A fact is something that has been objectively verified, something having real, demonstrable existence.
This definition doesn’t seem hard to understand, yet in our political discourse, facts are denied on a daily basis. Ever since a presidential advisor introduced the phrase, “alternative facts” there have been two national conversations: reality and the president’s version of reality.
I am not the first one to observe this dangerous, discordant trend. Many Americans are aware that our political parties are at war over the truth.
Whether these starkly different views are expressed during impeachment hearings, in the president’s tweets, in the press, in testimony from long-time government employees, or in comments from elected leaders, there is a serious disconnect between the two.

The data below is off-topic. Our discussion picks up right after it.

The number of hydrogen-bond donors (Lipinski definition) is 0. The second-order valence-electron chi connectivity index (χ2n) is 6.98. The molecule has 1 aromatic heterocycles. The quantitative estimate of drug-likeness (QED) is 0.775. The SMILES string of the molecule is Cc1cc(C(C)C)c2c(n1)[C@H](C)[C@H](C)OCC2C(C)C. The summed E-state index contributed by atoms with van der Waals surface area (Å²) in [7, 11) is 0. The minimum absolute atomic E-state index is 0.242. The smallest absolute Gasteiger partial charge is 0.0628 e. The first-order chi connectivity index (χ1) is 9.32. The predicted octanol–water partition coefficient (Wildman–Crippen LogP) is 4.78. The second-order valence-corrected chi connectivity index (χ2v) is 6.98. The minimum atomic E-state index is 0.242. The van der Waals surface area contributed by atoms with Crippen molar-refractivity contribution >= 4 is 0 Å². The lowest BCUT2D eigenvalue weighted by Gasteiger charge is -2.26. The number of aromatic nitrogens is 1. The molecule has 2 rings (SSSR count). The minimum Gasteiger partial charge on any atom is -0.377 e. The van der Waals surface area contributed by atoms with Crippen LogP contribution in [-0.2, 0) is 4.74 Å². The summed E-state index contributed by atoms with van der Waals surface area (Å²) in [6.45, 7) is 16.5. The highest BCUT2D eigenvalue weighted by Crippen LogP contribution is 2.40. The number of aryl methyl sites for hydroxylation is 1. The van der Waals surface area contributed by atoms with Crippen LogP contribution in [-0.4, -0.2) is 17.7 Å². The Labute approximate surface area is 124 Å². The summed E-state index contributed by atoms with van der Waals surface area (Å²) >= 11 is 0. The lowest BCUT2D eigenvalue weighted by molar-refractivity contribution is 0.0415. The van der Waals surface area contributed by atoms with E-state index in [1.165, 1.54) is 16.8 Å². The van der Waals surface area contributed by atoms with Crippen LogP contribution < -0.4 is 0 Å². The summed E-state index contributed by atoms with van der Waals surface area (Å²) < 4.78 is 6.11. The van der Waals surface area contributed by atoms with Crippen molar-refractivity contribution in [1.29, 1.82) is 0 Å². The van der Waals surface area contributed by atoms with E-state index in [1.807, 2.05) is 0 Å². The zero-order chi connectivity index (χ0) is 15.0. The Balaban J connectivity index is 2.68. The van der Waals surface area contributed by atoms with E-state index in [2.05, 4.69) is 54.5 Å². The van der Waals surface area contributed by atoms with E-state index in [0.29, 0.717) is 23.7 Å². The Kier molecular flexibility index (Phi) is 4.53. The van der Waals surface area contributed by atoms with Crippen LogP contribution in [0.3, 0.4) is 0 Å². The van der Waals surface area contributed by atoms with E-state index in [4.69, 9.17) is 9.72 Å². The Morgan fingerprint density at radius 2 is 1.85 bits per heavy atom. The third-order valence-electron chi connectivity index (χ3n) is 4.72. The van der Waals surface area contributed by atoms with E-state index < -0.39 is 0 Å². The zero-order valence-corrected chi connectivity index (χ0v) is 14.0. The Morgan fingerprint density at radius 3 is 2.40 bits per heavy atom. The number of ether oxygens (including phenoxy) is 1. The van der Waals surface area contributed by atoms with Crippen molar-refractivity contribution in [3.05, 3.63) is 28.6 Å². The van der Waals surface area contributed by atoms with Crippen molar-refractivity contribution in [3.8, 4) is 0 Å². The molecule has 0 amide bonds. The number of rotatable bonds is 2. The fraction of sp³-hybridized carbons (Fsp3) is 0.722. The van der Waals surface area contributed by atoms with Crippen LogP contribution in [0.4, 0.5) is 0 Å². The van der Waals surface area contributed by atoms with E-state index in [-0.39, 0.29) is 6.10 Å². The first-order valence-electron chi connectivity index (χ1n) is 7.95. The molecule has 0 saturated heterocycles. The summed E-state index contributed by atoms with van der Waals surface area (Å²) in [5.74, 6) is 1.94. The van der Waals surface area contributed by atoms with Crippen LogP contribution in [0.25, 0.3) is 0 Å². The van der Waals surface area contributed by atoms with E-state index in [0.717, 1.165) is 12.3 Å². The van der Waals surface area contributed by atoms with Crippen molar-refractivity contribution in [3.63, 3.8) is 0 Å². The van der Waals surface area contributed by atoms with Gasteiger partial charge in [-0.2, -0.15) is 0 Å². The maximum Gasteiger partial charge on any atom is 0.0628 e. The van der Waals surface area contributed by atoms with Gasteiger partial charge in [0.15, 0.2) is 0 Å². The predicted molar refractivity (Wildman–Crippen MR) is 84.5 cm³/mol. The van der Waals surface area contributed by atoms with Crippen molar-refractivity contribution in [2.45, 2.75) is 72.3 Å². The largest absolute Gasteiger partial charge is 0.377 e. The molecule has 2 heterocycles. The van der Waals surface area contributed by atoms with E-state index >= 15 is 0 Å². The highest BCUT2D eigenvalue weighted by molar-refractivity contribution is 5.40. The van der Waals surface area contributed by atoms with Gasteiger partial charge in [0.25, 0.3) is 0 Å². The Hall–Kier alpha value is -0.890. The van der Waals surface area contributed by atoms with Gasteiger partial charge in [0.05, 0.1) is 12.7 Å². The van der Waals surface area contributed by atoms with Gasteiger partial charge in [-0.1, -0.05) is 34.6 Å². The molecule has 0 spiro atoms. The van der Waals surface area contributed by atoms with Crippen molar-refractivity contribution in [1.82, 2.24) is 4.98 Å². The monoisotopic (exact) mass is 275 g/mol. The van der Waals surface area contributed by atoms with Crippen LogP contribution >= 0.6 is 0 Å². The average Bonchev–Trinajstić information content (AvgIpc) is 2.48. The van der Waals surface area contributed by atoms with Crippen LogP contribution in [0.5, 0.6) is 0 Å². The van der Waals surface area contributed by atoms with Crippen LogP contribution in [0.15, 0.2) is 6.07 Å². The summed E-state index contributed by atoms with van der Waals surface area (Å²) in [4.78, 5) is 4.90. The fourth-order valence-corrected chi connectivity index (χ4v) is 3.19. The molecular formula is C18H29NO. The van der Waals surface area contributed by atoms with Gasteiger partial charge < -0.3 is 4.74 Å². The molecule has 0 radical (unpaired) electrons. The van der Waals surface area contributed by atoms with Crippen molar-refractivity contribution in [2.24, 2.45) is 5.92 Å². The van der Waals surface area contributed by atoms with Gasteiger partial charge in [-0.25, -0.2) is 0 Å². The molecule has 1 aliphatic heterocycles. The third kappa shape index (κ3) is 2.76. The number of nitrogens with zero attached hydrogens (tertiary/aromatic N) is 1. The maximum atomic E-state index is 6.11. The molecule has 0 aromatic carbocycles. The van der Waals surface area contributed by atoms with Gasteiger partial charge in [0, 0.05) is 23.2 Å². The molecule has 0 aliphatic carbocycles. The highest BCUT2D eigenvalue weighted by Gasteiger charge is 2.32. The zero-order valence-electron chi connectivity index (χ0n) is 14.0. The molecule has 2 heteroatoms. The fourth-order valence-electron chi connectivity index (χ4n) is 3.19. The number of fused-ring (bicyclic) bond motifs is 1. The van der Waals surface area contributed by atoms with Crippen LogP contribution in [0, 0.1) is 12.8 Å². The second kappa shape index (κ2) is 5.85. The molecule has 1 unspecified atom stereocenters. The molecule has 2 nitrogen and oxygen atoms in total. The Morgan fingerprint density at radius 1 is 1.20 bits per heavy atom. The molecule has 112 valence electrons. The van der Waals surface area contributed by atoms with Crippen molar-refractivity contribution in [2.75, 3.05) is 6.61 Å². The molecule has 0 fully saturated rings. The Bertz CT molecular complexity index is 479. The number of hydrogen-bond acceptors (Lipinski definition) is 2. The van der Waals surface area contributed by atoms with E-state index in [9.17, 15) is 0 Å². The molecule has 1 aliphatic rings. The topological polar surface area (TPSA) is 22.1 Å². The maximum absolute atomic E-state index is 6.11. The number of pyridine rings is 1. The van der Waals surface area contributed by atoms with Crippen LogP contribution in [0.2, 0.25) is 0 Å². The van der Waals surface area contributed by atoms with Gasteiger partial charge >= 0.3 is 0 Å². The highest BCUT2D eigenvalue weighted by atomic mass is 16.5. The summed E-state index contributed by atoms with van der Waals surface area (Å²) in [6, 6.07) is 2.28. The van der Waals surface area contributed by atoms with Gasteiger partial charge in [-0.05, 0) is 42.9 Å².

Facts themselves are not up for debate; they exist regardless of attempts to twist or ignore them. However, when facts threaten the president and his party, they become a target.
The president has successfully promoted himself and his version of reality since his campaign. It doesn’t matter whether he’s denigrating the Steele dossier, denying Russia’s involvement in the 2016 election, echoing conspiracy theories, or praising his conversation with Ukraine’s president, facts are irrelevant to him.
The worst part is that a lot of Americans are listening.